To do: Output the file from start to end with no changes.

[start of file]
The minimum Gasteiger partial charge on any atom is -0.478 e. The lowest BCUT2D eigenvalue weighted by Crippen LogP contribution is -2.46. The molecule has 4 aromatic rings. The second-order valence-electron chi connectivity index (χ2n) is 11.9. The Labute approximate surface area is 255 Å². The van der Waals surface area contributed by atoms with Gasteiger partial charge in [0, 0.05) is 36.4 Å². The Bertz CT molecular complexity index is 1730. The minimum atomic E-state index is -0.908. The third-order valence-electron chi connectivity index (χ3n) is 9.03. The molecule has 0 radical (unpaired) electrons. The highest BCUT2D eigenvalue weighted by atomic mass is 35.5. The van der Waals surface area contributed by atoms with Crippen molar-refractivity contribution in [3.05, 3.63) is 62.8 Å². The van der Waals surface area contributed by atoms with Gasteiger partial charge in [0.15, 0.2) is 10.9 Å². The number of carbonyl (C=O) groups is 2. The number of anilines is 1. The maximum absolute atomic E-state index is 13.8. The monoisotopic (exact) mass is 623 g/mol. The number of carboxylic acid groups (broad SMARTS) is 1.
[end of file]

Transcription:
The minimum Gasteiger partial charge on any atom is -0.478 e. The lowest BCUT2D eigenvalue weighted by Crippen LogP contribution is -2.46. The molecule has 4 aromatic rings. The second-order valence-electron chi connectivity index (χ2n) is 11.9. The Labute approximate surface area is 255 Å². The van der Waals surface area contributed by atoms with Gasteiger partial charge in [0, 0.05) is 36.4 Å². The Bertz CT molecular complexity index is 1730. The minimum atomic E-state index is -0.908. The third-order valence-electron chi connectivity index (χ3n) is 9.03. The molecule has 0 radical (unpaired) electrons. The highest BCUT2D eigenvalue weighted by atomic mass is 35.5. The van der Waals surface area contributed by atoms with Crippen molar-refractivity contribution in [3.05, 3.63) is 62.8 Å². The van der Waals surface area contributed by atoms with Gasteiger partial charge in [0.15, 0.2) is 10.9 Å². The number of carbonyl (C=O) groups is 2. The number of anilines is 1. The maximum absolute atomic E-state index is 13.8. The monoisotopic (exact) mass is 623 g/mol. The number of carboxylic acid groups (broad SMARTS) is 1.